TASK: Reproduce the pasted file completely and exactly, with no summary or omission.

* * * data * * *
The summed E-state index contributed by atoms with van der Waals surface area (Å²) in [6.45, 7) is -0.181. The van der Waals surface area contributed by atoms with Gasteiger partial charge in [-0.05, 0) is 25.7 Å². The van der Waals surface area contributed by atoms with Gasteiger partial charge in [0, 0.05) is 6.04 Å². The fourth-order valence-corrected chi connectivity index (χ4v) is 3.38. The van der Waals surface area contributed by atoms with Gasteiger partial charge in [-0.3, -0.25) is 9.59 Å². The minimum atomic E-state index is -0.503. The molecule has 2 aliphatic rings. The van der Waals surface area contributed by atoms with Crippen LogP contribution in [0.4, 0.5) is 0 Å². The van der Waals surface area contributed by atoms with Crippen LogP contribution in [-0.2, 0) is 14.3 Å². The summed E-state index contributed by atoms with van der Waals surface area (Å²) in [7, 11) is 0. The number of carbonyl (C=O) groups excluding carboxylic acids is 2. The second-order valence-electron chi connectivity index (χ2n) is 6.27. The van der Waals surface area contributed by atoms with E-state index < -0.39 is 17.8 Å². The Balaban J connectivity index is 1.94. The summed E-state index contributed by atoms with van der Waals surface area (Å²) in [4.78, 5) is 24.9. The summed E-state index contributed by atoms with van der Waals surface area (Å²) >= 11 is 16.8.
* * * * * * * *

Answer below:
The summed E-state index contributed by atoms with van der Waals surface area (Å²) in [6.45, 7) is -0.181. The van der Waals surface area contributed by atoms with Gasteiger partial charge in [-0.05, 0) is 25.7 Å². The van der Waals surface area contributed by atoms with Gasteiger partial charge in [0, 0.05) is 6.04 Å². The fourth-order valence-corrected chi connectivity index (χ4v) is 3.38. The van der Waals surface area contributed by atoms with Gasteiger partial charge in [-0.3, -0.25) is 9.59 Å². The minimum atomic E-state index is -0.503. The molecule has 2 aliphatic rings. The van der Waals surface area contributed by atoms with Crippen LogP contribution in [0.4, 0.5) is 0 Å². The van der Waals surface area contributed by atoms with Crippen LogP contribution in [-0.2, 0) is 14.3 Å². The summed E-state index contributed by atoms with van der Waals surface area (Å²) in [7, 11) is 0. The number of carbonyl (C=O) groups excluding carboxylic acids is 2. The second-order valence-electron chi connectivity index (χ2n) is 6.27. The van der Waals surface area contributed by atoms with E-state index < -0.39 is 17.8 Å². The Balaban J connectivity index is 1.94. The summed E-state index contributed by atoms with van der Waals surface area (Å²) in [4.78, 5) is 24.9. The summed E-state index contributed by atoms with van der Waals surface area (Å²) >= 11 is 16.8.